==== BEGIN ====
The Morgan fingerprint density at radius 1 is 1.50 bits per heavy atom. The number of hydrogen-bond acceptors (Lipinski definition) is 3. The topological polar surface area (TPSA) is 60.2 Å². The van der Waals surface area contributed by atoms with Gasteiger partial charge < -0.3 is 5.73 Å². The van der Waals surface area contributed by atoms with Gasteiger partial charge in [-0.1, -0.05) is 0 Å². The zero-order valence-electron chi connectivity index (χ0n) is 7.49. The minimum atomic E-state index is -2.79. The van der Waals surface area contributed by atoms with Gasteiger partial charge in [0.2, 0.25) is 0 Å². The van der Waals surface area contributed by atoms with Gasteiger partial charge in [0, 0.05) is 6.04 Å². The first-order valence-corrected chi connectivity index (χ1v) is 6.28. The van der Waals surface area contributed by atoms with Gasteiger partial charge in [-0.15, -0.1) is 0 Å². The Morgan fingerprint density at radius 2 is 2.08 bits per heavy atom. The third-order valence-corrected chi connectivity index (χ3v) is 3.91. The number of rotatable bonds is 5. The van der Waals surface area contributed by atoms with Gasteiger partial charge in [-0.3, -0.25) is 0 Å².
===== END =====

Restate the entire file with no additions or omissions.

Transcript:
The Morgan fingerprint density at radius 1 is 1.50 bits per heavy atom. The number of hydrogen-bond acceptors (Lipinski definition) is 3. The topological polar surface area (TPSA) is 60.2 Å². The van der Waals surface area contributed by atoms with Gasteiger partial charge < -0.3 is 5.73 Å². The van der Waals surface area contributed by atoms with Gasteiger partial charge in [-0.1, -0.05) is 0 Å². The zero-order valence-electron chi connectivity index (χ0n) is 7.49. The minimum atomic E-state index is -2.79. The van der Waals surface area contributed by atoms with Gasteiger partial charge in [0.2, 0.25) is 0 Å². The van der Waals surface area contributed by atoms with Gasteiger partial charge in [0, 0.05) is 6.04 Å². The first-order valence-corrected chi connectivity index (χ1v) is 6.28. The van der Waals surface area contributed by atoms with Gasteiger partial charge in [-0.15, -0.1) is 0 Å². The Morgan fingerprint density at radius 2 is 2.08 bits per heavy atom. The third-order valence-corrected chi connectivity index (χ3v) is 3.91. The number of rotatable bonds is 5. The van der Waals surface area contributed by atoms with Gasteiger partial charge in [-0.3, -0.25) is 0 Å².